# Expressing a potential inside a spherical shell as

1. Sep 16, 2011

### dikmikkel

1. The problem statement, all variables and given/known data
The potential inside a spherical shell is given by:
$V_{-}(x,y,z)= \frac{V_0}{R^2}(6z^2-3x^2-3y^2)$
$P_n(\cos(\theta ))$ where $\theta$ is the polar angle.

The potential on the surface carries a surface charge density $\sigma$. Besides this, ther's no other charges and no outher field. The potential is rotational symmetric around the z-axis inside and outside, and goes to 0 far away from the sphere.

b) express the potential inside the spherical shell using a LegendrePolynomial

2. Relevant equations
In spherical coordinates i have:
$V(r,\theta ) = \sum\limits_{l=0}^{\infty}(A_lr^lP_l(\cos(\theta)) = V_0(\theta)$

3. The attempt at a solution
This is how far i made it. Now i suppose i could multiply it with $P_{l'}(\cos( \theta ))\sin(\theta)$ and integrate, but i cant figure out how to simplify it and extract the solution.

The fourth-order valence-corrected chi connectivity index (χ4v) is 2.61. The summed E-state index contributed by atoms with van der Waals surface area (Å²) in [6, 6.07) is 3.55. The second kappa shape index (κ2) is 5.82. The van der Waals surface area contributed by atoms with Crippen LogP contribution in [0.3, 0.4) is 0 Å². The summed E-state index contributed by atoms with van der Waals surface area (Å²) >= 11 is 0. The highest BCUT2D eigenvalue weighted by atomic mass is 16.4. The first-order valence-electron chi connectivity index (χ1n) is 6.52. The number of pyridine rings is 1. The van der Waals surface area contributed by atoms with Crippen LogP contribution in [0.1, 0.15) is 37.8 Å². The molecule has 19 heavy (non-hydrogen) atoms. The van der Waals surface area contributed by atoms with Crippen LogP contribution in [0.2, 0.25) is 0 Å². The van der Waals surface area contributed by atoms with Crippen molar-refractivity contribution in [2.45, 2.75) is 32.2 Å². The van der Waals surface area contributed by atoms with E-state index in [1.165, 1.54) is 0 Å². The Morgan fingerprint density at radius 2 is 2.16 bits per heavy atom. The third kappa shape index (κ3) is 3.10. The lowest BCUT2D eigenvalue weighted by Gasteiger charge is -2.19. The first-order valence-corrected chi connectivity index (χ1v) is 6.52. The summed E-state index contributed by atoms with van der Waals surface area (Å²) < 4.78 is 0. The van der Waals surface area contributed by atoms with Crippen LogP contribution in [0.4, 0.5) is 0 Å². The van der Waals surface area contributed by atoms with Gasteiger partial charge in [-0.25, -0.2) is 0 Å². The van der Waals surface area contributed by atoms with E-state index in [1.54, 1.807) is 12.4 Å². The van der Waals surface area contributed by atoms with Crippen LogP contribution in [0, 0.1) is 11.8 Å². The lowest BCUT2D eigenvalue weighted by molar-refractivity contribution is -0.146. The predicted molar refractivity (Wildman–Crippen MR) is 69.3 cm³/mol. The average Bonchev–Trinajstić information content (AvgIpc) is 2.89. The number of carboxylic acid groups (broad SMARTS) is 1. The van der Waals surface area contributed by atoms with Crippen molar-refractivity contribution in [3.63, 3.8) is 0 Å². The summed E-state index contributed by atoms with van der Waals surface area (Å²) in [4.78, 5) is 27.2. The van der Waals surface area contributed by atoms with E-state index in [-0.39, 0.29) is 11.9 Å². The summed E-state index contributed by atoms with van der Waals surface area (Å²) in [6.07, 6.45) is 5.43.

I'm aware that the functions' are orthogonal, but the integral of a sum is something i've never done before.

Last edited: Sep 16, 2011
2. Sep 16, 2011

### vela

Staff Emeritus
You're making the problem more complicated than you need to. First, express the given V in terms of spherical coordinates and write all the trig functions in terms of cos θ. Then compare what you get to the Legendre polynomials.

3. Sep 17, 2011

### dikmikkel

Ha ha, yeah now i get it :) It's because normally we want to find the potential. But now i get it as the Legendre from 0 to 2, which makes sense by the order of the cartesian polynomial. So i am getting
$\frac{3V_0r^2}{R^2}(3\cos(\theta)^2-1)$